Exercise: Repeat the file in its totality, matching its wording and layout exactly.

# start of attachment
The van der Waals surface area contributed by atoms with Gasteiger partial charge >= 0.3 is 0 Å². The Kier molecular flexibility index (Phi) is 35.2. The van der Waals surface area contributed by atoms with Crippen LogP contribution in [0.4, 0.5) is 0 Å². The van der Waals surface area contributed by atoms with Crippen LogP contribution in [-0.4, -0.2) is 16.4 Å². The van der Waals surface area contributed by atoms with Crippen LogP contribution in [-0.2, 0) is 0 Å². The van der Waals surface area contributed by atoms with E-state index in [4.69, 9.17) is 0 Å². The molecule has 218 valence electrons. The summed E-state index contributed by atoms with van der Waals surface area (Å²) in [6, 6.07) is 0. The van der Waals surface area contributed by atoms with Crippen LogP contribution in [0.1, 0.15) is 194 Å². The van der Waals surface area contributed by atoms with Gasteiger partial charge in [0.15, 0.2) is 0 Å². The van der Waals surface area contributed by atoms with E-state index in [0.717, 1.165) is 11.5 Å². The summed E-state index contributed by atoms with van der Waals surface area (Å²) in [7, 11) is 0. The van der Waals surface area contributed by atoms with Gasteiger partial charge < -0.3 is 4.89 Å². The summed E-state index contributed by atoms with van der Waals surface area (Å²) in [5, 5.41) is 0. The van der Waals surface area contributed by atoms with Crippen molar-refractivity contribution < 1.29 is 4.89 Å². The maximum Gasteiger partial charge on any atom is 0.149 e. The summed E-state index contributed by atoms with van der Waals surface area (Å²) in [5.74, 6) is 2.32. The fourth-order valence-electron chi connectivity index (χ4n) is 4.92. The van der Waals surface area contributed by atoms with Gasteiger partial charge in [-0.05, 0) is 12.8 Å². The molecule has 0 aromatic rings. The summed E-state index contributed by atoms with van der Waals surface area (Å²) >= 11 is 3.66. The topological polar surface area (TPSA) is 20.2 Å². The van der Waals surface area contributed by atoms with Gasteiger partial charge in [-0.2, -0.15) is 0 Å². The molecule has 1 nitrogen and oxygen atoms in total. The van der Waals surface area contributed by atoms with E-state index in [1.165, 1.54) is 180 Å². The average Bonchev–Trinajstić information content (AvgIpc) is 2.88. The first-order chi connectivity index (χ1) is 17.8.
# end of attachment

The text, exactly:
The van der Waals surface area contributed by atoms with Gasteiger partial charge >= 0.3 is 0 Å². The Kier molecular flexibility index (Phi) is 35.2. The van der Waals surface area contributed by atoms with Crippen LogP contribution in [0.4, 0.5) is 0 Å². The van der Waals surface area contributed by atoms with Crippen LogP contribution in [-0.4, -0.2) is 16.4 Å². The van der Waals surface area contributed by atoms with Crippen LogP contribution in [-0.2, 0) is 0 Å². The van der Waals surface area contributed by atoms with E-state index in [4.69, 9.17) is 0 Å². The molecule has 218 valence electrons. The summed E-state index contributed by atoms with van der Waals surface area (Å²) in [6, 6.07) is 0. The van der Waals surface area contributed by atoms with Crippen LogP contribution in [0.1, 0.15) is 194 Å². The van der Waals surface area contributed by atoms with Gasteiger partial charge in [0.15, 0.2) is 0 Å². The van der Waals surface area contributed by atoms with E-state index in [0.717, 1.165) is 11.5 Å². The summed E-state index contributed by atoms with van der Waals surface area (Å²) in [7, 11) is 0. The van der Waals surface area contributed by atoms with Gasteiger partial charge < -0.3 is 4.89 Å². The summed E-state index contributed by atoms with van der Waals surface area (Å²) in [5, 5.41) is 0. The van der Waals surface area contributed by atoms with Crippen molar-refractivity contribution < 1.29 is 4.89 Å². The maximum Gasteiger partial charge on any atom is 0.149 e. The summed E-state index contributed by atoms with van der Waals surface area (Å²) in [5.74, 6) is 2.32. The fourth-order valence-electron chi connectivity index (χ4n) is 4.92. The van der Waals surface area contributed by atoms with Gasteiger partial charge in [-0.05, 0) is 12.8 Å². The molecule has 0 aromatic rings. The summed E-state index contributed by atoms with van der Waals surface area (Å²) >= 11 is 3.66. The topological polar surface area (TPSA) is 20.2 Å². The van der Waals surface area contributed by atoms with Gasteiger partial charge in [-0.2, -0.15) is 0 Å². The molecule has 1 nitrogen and oxygen atoms in total. The van der Waals surface area contributed by atoms with E-state index in [1.165, 1.54) is 180 Å². The average Bonchev–Trinajstić information content (AvgIpc) is 2.88. The first-order chi connectivity index (χ1) is 17.8.